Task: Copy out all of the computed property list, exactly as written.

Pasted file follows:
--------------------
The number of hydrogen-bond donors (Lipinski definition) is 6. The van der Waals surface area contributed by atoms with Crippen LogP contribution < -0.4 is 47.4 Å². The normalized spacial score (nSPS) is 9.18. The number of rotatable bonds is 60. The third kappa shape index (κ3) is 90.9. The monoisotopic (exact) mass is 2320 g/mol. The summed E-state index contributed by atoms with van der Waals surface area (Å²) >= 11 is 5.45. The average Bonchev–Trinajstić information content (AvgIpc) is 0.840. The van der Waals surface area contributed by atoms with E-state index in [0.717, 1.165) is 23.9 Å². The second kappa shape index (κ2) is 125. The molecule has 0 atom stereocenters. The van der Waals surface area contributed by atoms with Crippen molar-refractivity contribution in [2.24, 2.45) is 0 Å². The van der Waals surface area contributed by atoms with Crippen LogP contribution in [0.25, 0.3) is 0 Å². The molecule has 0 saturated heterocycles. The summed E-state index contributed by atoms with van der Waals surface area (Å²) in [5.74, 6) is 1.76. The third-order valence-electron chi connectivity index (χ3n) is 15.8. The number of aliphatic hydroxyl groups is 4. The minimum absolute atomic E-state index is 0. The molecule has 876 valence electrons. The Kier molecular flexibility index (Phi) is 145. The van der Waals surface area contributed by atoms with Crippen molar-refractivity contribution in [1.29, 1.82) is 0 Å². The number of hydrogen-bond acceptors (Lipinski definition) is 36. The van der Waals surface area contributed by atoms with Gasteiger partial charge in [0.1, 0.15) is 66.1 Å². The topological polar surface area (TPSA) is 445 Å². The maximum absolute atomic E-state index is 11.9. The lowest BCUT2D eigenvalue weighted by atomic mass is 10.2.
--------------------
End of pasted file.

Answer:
The number of hydrogen-bond donors (Lipinski definition) is 6. The van der Waals surface area contributed by atoms with Crippen LogP contribution < -0.4 is 47.4 Å². The normalized spacial score (nSPS) is 9.18. The number of rotatable bonds is 60. The third kappa shape index (κ3) is 90.9. The monoisotopic (exact) mass is 2320 g/mol. The summed E-state index contributed by atoms with van der Waals surface area (Å²) >= 11 is 5.45. The average Bonchev–Trinajstić information content (AvgIpc) is 0.840. The van der Waals surface area contributed by atoms with E-state index in [0.717, 1.165) is 23.9 Å². The second kappa shape index (κ2) is 125. The molecule has 0 atom stereocenters. The van der Waals surface area contributed by atoms with Crippen molar-refractivity contribution in [2.24, 2.45) is 0 Å². The van der Waals surface area contributed by atoms with Crippen LogP contribution in [0.25, 0.3) is 0 Å². The molecule has 0 saturated heterocycles. The summed E-state index contributed by atoms with van der Waals surface area (Å²) in [5.74, 6) is 1.76. The third-order valence-electron chi connectivity index (χ3n) is 15.8. The number of aliphatic hydroxyl groups is 4. The minimum absolute atomic E-state index is 0. The molecule has 876 valence electrons. The Kier molecular flexibility index (Phi) is 145. The van der Waals surface area contributed by atoms with Crippen molar-refractivity contribution in [1.29, 1.82) is 0 Å². The number of hydrogen-bond acceptors (Lipinski definition) is 36. The van der Waals surface area contributed by atoms with Gasteiger partial charge in [0.1, 0.15) is 66.1 Å². The topological polar surface area (TPSA) is 445 Å². The maximum absolute atomic E-state index is 11.9. The lowest BCUT2D eigenvalue weighted by atomic mass is 10.2.